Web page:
If someone was coming to Charleston, what are the top three things you would tell them to eat or do?
Fig Restaurant is consistently beautiful. If you go to Fig, you’ve had a Charleston experience. People will think “what? we didn’t have shrimp and grits!” They think of Charleston as that low country food, but Fig is Charleston at its best. Fine food, casual service, a James Beard nominated wine list, and a James Beard Award winner in the kitchen. It’s always comfortable. The level of service at Fig is how I measure service around the country. It feels good when you go in there, the food is good, it feels like it’s made with care and I know for a fact it is. It feels like everyone enjoys working there and that makes it a fun place to eat. It’s been good forever, and at that level forever, so definitely go here for nice dinner.
For cocktails and beers, I love Edmund’s Oast.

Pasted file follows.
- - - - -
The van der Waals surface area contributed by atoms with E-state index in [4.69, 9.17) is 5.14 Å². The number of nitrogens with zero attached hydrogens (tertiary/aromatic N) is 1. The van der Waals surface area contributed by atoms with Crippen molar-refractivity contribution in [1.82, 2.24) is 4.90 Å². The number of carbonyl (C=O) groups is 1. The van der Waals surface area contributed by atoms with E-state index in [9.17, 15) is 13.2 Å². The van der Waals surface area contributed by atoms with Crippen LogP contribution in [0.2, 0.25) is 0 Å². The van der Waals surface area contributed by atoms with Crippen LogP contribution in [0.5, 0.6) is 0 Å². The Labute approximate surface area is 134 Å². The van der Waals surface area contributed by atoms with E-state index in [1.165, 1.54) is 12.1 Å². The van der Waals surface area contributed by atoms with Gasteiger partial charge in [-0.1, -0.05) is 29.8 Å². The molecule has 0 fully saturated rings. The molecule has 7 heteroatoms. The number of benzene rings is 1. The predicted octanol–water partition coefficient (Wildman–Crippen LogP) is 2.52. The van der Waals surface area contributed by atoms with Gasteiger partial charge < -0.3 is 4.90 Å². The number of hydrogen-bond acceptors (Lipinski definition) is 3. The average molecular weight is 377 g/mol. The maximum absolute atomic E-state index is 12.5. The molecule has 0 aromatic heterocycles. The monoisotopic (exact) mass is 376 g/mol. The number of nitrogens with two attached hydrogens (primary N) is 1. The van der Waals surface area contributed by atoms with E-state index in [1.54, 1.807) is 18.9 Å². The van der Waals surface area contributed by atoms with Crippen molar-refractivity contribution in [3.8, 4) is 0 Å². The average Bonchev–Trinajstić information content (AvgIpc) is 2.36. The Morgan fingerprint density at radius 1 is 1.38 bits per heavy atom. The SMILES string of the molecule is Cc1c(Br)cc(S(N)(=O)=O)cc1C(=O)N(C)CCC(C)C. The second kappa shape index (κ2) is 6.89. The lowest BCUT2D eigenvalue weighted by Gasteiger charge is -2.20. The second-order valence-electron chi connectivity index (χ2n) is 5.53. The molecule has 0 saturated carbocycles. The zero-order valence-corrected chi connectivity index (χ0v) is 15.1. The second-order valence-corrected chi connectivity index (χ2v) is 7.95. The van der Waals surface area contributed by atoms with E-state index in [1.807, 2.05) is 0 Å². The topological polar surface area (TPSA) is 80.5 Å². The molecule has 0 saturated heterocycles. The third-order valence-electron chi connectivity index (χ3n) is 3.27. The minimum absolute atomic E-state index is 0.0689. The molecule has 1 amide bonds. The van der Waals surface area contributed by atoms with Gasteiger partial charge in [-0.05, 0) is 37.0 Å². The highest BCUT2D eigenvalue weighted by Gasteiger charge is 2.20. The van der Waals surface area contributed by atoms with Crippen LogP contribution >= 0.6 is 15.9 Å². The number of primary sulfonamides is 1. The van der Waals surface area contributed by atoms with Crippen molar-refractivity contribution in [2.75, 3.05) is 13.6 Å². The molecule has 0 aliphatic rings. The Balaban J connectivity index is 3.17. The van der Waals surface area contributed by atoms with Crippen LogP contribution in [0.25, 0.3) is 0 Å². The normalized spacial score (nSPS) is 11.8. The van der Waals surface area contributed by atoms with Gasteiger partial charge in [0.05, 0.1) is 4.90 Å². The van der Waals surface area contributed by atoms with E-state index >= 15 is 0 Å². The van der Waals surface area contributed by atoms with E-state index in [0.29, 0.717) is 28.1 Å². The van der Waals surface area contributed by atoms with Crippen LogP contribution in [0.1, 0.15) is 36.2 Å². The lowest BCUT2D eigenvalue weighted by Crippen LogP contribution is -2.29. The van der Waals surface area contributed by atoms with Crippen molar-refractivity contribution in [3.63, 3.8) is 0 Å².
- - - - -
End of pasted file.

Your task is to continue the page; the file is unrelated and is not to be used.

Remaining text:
And then there’s Lewis Barbecue. I get really pumped about this place because they have a great bartender and the best beef brisket I’ve had in my life.
Charleston just has such great food. Don’t go by Yelp. Explore and ask around. There are so many great soul food, hole-in-the-wall places, lunch places, great coffee, and more. Also remember, even if a place is mentioned 18 times you don’t have to go there to have a Charleston experience.
What’s in your carry on?
Well, I always have my podcast equipment because there’s no way I’m going to check that stuff. I often have a colloidal silver spray. I’m kind of a germaphobe. It’s a silver spray you can eat, put on your hands… I always have a scarf I use as a blanket. And definitely a water bottle that I refill. Usually a book as well. I am so thrilled to not have Wifi on the plane. I bring a hard book. On one of my recent trips to Texas finally read Kitchen Confidential. Bourdain is a very well educated writer who was a chef. That book was entertaining, interesting, poignant–just great. [This is one of my favorite food books as well].
Thank you so much Stephanie for joining us this week! Her podcast is entertaining and informative, and I promise you don’t have to live in the south to love it. I also promise you’ll probably be hungry by the end of each episode.